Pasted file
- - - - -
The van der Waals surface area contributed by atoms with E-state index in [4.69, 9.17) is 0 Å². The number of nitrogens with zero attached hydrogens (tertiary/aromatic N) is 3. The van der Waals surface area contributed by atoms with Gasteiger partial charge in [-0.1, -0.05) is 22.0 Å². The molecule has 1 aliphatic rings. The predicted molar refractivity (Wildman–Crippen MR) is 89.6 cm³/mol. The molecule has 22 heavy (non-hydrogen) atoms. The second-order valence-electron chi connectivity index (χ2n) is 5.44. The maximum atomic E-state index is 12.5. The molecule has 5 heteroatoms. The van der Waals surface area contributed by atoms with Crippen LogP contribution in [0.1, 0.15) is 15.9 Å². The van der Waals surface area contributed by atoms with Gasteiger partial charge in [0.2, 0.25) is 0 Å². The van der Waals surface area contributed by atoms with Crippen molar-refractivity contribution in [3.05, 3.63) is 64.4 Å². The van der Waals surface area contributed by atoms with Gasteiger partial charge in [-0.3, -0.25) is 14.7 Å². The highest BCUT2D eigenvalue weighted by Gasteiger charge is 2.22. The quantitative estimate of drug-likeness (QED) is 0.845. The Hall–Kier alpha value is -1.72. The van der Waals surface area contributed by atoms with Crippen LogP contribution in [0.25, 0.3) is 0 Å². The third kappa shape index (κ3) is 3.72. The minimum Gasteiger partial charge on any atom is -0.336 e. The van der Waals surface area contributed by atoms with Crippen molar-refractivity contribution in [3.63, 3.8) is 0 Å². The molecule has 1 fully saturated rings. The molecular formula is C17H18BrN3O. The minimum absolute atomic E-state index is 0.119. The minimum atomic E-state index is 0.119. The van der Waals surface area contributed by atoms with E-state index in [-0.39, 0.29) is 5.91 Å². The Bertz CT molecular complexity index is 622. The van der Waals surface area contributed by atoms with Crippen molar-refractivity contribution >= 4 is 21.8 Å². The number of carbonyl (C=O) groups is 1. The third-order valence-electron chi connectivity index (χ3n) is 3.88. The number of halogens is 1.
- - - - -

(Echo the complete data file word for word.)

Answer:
The van der Waals surface area contributed by atoms with E-state index in [4.69, 9.17) is 0 Å². The number of nitrogens with zero attached hydrogens (tertiary/aromatic N) is 3. The van der Waals surface area contributed by atoms with Gasteiger partial charge in [-0.1, -0.05) is 22.0 Å². The molecule has 1 aliphatic rings. The predicted molar refractivity (Wildman–Crippen MR) is 89.6 cm³/mol. The molecule has 22 heavy (non-hydrogen) atoms. The second-order valence-electron chi connectivity index (χ2n) is 5.44. The maximum atomic E-state index is 12.5. The molecule has 5 heteroatoms. The van der Waals surface area contributed by atoms with Crippen LogP contribution in [0.1, 0.15) is 15.9 Å². The van der Waals surface area contributed by atoms with Gasteiger partial charge in [0.2, 0.25) is 0 Å². The van der Waals surface area contributed by atoms with Crippen molar-refractivity contribution in [3.05, 3.63) is 64.4 Å². The van der Waals surface area contributed by atoms with Gasteiger partial charge in [-0.3, -0.25) is 14.7 Å². The highest BCUT2D eigenvalue weighted by Gasteiger charge is 2.22. The quantitative estimate of drug-likeness (QED) is 0.845. The Hall–Kier alpha value is -1.72. The van der Waals surface area contributed by atoms with Crippen LogP contribution in [0.25, 0.3) is 0 Å². The third kappa shape index (κ3) is 3.72. The minimum Gasteiger partial charge on any atom is -0.336 e. The van der Waals surface area contributed by atoms with Crippen molar-refractivity contribution in [3.63, 3.8) is 0 Å². The molecule has 1 fully saturated rings. The molecular formula is C17H18BrN3O. The minimum absolute atomic E-state index is 0.119. The minimum atomic E-state index is 0.119. The van der Waals surface area contributed by atoms with E-state index in [-0.39, 0.29) is 5.91 Å². The Bertz CT molecular complexity index is 622. The van der Waals surface area contributed by atoms with Crippen molar-refractivity contribution >= 4 is 21.8 Å². The number of carbonyl (C=O) groups is 1. The third-order valence-electron chi connectivity index (χ3n) is 3.88. The number of halogens is 1.